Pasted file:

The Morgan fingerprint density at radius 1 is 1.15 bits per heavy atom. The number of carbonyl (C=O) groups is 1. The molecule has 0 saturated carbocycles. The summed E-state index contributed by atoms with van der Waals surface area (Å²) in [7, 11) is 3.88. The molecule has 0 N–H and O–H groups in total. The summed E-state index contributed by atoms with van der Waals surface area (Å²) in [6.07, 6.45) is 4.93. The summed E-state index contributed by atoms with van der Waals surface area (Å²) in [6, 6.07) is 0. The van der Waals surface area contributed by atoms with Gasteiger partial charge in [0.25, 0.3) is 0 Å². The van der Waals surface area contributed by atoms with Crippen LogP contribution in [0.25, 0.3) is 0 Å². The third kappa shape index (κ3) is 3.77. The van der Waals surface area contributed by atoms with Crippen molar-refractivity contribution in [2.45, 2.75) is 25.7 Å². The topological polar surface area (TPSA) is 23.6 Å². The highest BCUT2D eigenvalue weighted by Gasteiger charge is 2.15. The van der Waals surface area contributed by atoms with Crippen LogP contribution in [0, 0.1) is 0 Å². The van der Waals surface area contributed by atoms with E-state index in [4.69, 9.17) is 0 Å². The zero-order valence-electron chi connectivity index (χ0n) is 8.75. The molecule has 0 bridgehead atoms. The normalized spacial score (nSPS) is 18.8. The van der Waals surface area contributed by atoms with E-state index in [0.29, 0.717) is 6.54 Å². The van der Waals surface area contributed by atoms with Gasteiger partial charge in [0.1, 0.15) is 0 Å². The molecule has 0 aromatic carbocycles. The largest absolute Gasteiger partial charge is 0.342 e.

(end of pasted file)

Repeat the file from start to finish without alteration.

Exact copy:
The Morgan fingerprint density at radius 1 is 1.15 bits per heavy atom. The number of carbonyl (C=O) groups is 1. The molecule has 0 saturated carbocycles. The summed E-state index contributed by atoms with van der Waals surface area (Å²) in [7, 11) is 3.88. The molecule has 0 N–H and O–H groups in total. The summed E-state index contributed by atoms with van der Waals surface area (Å²) in [6.07, 6.45) is 4.93. The summed E-state index contributed by atoms with van der Waals surface area (Å²) in [6, 6.07) is 0. The van der Waals surface area contributed by atoms with Gasteiger partial charge in [0.25, 0.3) is 0 Å². The van der Waals surface area contributed by atoms with Crippen LogP contribution in [0.25, 0.3) is 0 Å². The third kappa shape index (κ3) is 3.77. The van der Waals surface area contributed by atoms with Crippen molar-refractivity contribution in [2.45, 2.75) is 25.7 Å². The topological polar surface area (TPSA) is 23.6 Å². The highest BCUT2D eigenvalue weighted by Gasteiger charge is 2.15. The van der Waals surface area contributed by atoms with Crippen LogP contribution in [0, 0.1) is 0 Å². The van der Waals surface area contributed by atoms with E-state index in [4.69, 9.17) is 0 Å². The zero-order valence-electron chi connectivity index (χ0n) is 8.75. The molecule has 0 bridgehead atoms. The normalized spacial score (nSPS) is 18.8. The van der Waals surface area contributed by atoms with E-state index in [0.29, 0.717) is 6.54 Å². The van der Waals surface area contributed by atoms with Gasteiger partial charge in [0.1, 0.15) is 0 Å². The molecule has 0 aromatic carbocycles. The largest absolute Gasteiger partial charge is 0.342 e.